Why I Took Screens Away From My Kids Even Though They Freaked The F*&k Out

art by Julia Green

Why is my child so short-tempered? So ill-behaved? Why, even after a full night’s sleep, is my child still cranky, hard to motivate to get ready in the morning?

It might be the screens. TV. iPad. Smartphones.

Could these be the reason for your child’s profound (or even mild) behavioral issues?

It’s not a fun thing to think about, but it’s true.

The other day, while shopping in downtown Santa Cruz, I watched a woman cradling her phone, deep in what must have been a very important series of Snapchat stories/texts/episode of The Gilmore Girls, walk into a parking meter. To be fair to the woman, the meter was a bit below eye level but, to be fair to the meter, it was bright — almost neon — green. I’m not trying to make this woman feel like to fool she looked (sorry woman if you are reading but I did laugh) — I once walked right into a very visible oak tree shopping for flannel shirts at the Gap — I’m just saying that’s a lot of interest in a phone.

Handheld screens were not a thing when I was a child — the best I could do was a black and white TV and one of those old fishing or ring-toss games that you filled with water and tried (and mostly failed) to achieve whatever the completely ridiculous goal of the game was. Handheld games were barely a thing when my older kids (now 23, 20, and 18) were small. But my two younger children are living in a completely different media culture.

We never set out to spoil them with devices, but somehow they each ended up with a Samsung tablet (freebies from AT&T), a shared iPad (my old one), an iPhone 6S (their dad’s old one), and a handheld old-school throwback Atari game. Besides all of that, we have (what seems to me) an enormous television that has such stunning detail that you can see the flaws that makeup artists are hired to cover.

 

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While my older kids were growing up, people used to talk about how TV shouldn’t be the babysitter and some of us more independently thinking moms would reply “Isn’t that the point of TV?” So they, and most of their friends if I remember right (except for this one ultra-conservative Mormon family that didn’t even HAVE a TV) watched a fair amount of TV and, while it may have stunted their brain development, it never really seemed to impact their behavior.

But something has fundamentally shifted. The screens are smaller and more interactive. The shows are busier, noisier, brighter. Things move more quickly, and in a matter of a few seconds, you can bounce from YouTube to Netflix to Hulu or from an episode you’ve already seen to the next and the next and so on.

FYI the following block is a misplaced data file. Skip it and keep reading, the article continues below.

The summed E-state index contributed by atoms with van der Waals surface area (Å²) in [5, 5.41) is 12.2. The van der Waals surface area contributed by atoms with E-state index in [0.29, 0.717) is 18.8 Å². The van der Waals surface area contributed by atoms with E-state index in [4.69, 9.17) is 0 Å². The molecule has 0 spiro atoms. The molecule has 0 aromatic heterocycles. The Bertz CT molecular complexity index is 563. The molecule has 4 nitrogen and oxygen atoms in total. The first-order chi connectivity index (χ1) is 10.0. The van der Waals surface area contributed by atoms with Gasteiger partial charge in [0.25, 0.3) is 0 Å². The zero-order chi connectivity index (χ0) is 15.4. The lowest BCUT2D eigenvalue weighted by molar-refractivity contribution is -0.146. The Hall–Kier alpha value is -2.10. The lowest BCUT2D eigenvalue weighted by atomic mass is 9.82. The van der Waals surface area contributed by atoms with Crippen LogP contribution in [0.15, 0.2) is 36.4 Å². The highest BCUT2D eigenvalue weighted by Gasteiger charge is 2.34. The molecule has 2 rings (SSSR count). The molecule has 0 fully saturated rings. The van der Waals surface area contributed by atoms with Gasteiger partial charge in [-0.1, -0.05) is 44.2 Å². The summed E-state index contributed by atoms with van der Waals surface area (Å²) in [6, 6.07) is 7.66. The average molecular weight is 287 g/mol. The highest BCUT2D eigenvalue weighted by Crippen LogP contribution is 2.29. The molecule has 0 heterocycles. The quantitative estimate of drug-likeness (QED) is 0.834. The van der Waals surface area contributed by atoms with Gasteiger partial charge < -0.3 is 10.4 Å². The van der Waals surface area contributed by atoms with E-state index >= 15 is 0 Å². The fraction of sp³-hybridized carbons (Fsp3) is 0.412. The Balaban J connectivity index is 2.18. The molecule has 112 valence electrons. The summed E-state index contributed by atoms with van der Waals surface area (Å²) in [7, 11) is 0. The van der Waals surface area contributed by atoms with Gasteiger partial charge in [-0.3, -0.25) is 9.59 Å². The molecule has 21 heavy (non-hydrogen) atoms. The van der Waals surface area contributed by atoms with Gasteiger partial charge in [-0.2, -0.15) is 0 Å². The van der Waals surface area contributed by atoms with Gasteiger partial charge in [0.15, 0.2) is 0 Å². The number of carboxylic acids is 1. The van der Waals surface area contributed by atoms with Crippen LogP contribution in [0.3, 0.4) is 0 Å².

And science agrees. Especially for kids with Autism or other spectrum disorders or kids who already have other sensory processing issues, screen time may be exacerbating their difficult behaviors. Scientists have started calling this Electronic Screen Syndrome.

When screens became our sole bargaining tool (get dressed, finish your chores before screen time) and we saw the meltdown they caused, we took them away cold turkey. Not surprisingly, our kids freaked out. I’m not saying TV is heroin; I’m just saying that these kids were losing their minds for their next fix.

The first few days without screens at all were really rough.

TV time was how we slept in on the weekend until seven (our kids are usually up by six). Handhelds were how I got work done during the day. Screens were how we often motivated the kids to complete tasks. Without screens as leverage, we didn’t seem to have much.

But after that first weekend, things got better. There were fewer tantrums, fewer incidents of bickering. The irony here, of course, is that with the TV on, they wouldn’t bicker either. But then once the TV went off, it was like they were activated for stimulation seeking — wherever they could get it. Fighting with each other. Fighting with us. It seemed to impact our daughter more than our son, which makes sense as she has severe anxiety and Selective Mutism.

We spoke with our Talk Doctor about this (the therapist I take our seven-year-old to see), and she confirmed what I guess I already knew. The firing of the dopamine gives kids such a high they keep on looking for it when the screen is gone. Either consciously or subconsciously, they are looking for that high.

After a couple of weeks with no screens at all, we reintroduced the television with okay results. But as it happens, we started to let them have more and more TV time (because it’s easier that way) until we were back up to what seemed to be the tipping point of TV = tantrum. It’s astounding to me how quickly the changes occurred. A child’s brain is a sensitive thing.

But what about the parents that rely on screens? We’ve talked before about not shaming parents for screentime (especially in public) which is a real and valid concern.

Some parents don’t have other options. Either time or money means they rely on the use of screens as virtual babysitters, electronic peacekeepers. And I get that. I really, really understand that.  But I can’t help but think that maybe the kids who we believe need screens the most — the neurodivergent ones — might actually be harmed by their overuse.

As painful as it is to consider it, it turned out to be true in our home. Taking screens away was no easy feat, especially for the kid who we so often need a break from, but I didn’t become a parent to take the path of least resistance. This is hard, but isn’t it all?

Is your child at risk for Electron Screen Syndrome? Here is a quiz that may help you determine it.


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